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Photo: Hans Glave

Staff Writer, The New Yorker; and Professor of the Practice of Literary Criticism, Harvard University

Berthold Leibinger Fellow - Class of Fall 2010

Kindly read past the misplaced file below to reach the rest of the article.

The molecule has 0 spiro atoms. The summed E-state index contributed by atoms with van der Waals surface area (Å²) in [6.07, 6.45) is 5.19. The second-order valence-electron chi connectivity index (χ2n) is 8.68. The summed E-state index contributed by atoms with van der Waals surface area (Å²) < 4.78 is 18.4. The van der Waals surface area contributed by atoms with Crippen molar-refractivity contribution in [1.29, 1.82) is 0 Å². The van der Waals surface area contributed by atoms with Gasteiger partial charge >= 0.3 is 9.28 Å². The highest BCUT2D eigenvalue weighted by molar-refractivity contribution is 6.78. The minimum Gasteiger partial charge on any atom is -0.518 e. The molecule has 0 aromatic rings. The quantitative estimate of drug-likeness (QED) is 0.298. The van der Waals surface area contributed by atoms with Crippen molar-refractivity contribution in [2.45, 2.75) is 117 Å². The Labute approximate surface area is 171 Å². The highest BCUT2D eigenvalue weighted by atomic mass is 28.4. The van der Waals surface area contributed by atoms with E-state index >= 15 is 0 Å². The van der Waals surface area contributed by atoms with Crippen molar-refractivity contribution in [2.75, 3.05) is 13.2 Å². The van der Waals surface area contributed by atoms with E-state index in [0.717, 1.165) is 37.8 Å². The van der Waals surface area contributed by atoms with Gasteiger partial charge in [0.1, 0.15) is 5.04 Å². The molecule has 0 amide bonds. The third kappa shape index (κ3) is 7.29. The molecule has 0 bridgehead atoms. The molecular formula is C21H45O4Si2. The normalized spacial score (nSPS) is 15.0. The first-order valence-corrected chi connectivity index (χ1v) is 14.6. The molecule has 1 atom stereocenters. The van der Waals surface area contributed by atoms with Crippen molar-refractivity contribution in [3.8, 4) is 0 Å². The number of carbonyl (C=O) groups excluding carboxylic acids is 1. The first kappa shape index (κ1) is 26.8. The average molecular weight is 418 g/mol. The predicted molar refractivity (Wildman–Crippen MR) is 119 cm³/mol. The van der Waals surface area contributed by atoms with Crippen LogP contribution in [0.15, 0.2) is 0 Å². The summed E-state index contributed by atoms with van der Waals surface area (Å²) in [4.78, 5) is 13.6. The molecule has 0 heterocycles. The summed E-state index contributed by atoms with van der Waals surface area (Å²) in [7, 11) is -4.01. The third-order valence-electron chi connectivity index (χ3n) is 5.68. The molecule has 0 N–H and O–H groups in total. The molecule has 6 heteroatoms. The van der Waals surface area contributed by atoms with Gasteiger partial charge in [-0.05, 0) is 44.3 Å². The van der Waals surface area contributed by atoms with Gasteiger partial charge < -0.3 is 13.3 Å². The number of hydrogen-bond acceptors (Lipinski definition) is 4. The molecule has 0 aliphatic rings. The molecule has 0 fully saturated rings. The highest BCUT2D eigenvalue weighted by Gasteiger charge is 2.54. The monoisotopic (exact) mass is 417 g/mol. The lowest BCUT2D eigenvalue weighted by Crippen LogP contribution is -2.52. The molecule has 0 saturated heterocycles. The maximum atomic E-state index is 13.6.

James Wood, a noted literary critic, is currently on the staff of the New Yorker and has held the post of Professor of the Practice of Literary Criticism at Harvard University since 2003. Wood’s reviews and essays have appeared in the New York Times, New York Review of Books, The Guardian, and the London Review of Books, where he is a member of the editorial board. His most recent book, How Fiction Works, was published in 2008 by Farrar, Straus, & Giroux. He is author of two essay collections on criticism, The Broken Estate: Essays on Literature and Belief (Modern Library, 2000) and The Irresponsible Self: On Laughter and the Novel (Farrar, Straus & Giroux, 2004), which was short listed for the National Book Critics Circle Award in 2004, as well as of the autobiographical novel The Book Against God (Farrar, Straus & Giroux, 2003). Wood won the British Press Young Journalist of the Year Award in 1990, the Academy Award for Literature from the American Academy of Arts and Letters in 2000, and the National Magazine Award for Criticism by the American Society of Magazine Editors in 2009.

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